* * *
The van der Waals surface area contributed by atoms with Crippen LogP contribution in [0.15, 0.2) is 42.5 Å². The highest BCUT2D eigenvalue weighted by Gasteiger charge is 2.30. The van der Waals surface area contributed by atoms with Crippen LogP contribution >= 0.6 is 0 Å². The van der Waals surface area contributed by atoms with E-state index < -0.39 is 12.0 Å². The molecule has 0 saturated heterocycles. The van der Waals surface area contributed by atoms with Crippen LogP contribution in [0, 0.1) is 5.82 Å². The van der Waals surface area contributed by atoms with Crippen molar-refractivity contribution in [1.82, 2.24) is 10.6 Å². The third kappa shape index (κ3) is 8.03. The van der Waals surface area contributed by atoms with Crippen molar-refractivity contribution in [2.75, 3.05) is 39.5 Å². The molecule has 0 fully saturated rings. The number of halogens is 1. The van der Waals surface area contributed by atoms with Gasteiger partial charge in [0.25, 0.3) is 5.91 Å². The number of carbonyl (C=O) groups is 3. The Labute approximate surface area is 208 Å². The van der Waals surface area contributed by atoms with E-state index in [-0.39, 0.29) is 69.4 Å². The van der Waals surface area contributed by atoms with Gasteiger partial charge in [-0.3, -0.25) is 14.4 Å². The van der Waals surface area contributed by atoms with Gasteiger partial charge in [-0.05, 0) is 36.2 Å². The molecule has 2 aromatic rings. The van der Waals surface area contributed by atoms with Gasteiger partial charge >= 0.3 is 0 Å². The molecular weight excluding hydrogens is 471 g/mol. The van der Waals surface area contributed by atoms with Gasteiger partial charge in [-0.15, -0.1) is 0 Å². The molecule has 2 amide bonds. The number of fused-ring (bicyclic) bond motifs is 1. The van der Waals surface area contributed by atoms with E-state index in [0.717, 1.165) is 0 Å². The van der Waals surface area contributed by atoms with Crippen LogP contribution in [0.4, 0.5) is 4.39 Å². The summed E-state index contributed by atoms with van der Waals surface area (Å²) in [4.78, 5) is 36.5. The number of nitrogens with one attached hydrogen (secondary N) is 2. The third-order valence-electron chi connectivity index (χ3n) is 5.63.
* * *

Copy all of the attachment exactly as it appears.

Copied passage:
The van der Waals surface area contributed by atoms with Crippen LogP contribution in [0.15, 0.2) is 42.5 Å². The highest BCUT2D eigenvalue weighted by Gasteiger charge is 2.30. The van der Waals surface area contributed by atoms with Crippen LogP contribution >= 0.6 is 0 Å². The van der Waals surface area contributed by atoms with E-state index < -0.39 is 12.0 Å². The molecule has 0 saturated heterocycles. The van der Waals surface area contributed by atoms with Crippen LogP contribution in [0, 0.1) is 5.82 Å². The van der Waals surface area contributed by atoms with Crippen molar-refractivity contribution in [1.82, 2.24) is 10.6 Å². The third kappa shape index (κ3) is 8.03. The van der Waals surface area contributed by atoms with Crippen molar-refractivity contribution in [2.75, 3.05) is 39.5 Å². The molecule has 0 fully saturated rings. The number of halogens is 1. The van der Waals surface area contributed by atoms with Gasteiger partial charge in [0.25, 0.3) is 5.91 Å². The number of carbonyl (C=O) groups is 3. The Labute approximate surface area is 208 Å². The van der Waals surface area contributed by atoms with E-state index in [-0.39, 0.29) is 69.4 Å². The van der Waals surface area contributed by atoms with Gasteiger partial charge in [-0.3, -0.25) is 14.4 Å². The van der Waals surface area contributed by atoms with Gasteiger partial charge in [-0.05, 0) is 36.2 Å². The molecule has 2 aromatic rings. The van der Waals surface area contributed by atoms with Gasteiger partial charge >= 0.3 is 0 Å². The molecular weight excluding hydrogens is 471 g/mol. The van der Waals surface area contributed by atoms with Gasteiger partial charge in [-0.15, -0.1) is 0 Å². The molecule has 2 amide bonds. The number of fused-ring (bicyclic) bond motifs is 1. The van der Waals surface area contributed by atoms with E-state index in [0.717, 1.165) is 0 Å². The van der Waals surface area contributed by atoms with Crippen LogP contribution in [0.4, 0.5) is 4.39 Å². The summed E-state index contributed by atoms with van der Waals surface area (Å²) in [4.78, 5) is 36.5. The number of nitrogens with one attached hydrogen (secondary N) is 2. The third-order valence-electron chi connectivity index (χ3n) is 5.63.